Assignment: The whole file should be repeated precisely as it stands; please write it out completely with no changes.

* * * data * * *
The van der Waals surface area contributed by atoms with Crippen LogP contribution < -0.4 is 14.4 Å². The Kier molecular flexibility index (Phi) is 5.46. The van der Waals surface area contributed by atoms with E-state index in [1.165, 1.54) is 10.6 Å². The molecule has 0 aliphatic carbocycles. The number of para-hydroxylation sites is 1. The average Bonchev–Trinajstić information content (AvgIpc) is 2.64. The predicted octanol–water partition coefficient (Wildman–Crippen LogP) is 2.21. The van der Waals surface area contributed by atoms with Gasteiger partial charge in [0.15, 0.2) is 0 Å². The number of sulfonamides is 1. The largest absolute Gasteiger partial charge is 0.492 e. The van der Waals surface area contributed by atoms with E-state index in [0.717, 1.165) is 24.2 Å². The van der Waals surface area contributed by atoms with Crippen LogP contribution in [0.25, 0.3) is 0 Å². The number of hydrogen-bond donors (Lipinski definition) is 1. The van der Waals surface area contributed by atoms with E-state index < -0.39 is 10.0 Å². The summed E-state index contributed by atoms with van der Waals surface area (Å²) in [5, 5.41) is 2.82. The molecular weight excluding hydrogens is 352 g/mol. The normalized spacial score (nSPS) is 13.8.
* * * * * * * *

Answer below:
The van der Waals surface area contributed by atoms with Crippen LogP contribution < -0.4 is 14.4 Å². The Kier molecular flexibility index (Phi) is 5.46. The van der Waals surface area contributed by atoms with E-state index in [1.165, 1.54) is 10.6 Å². The molecule has 0 aliphatic carbocycles. The number of para-hydroxylation sites is 1. The average Bonchev–Trinajstić information content (AvgIpc) is 2.64. The predicted octanol–water partition coefficient (Wildman–Crippen LogP) is 2.21. The van der Waals surface area contributed by atoms with Gasteiger partial charge in [0.15, 0.2) is 0 Å². The number of sulfonamides is 1. The largest absolute Gasteiger partial charge is 0.492 e. The van der Waals surface area contributed by atoms with E-state index in [0.717, 1.165) is 24.2 Å². The van der Waals surface area contributed by atoms with Crippen LogP contribution in [0.25, 0.3) is 0 Å². The number of hydrogen-bond donors (Lipinski definition) is 1. The van der Waals surface area contributed by atoms with E-state index < -0.39 is 10.0 Å². The summed E-state index contributed by atoms with van der Waals surface area (Å²) in [5, 5.41) is 2.82. The molecular weight excluding hydrogens is 352 g/mol. The normalized spacial score (nSPS) is 13.8.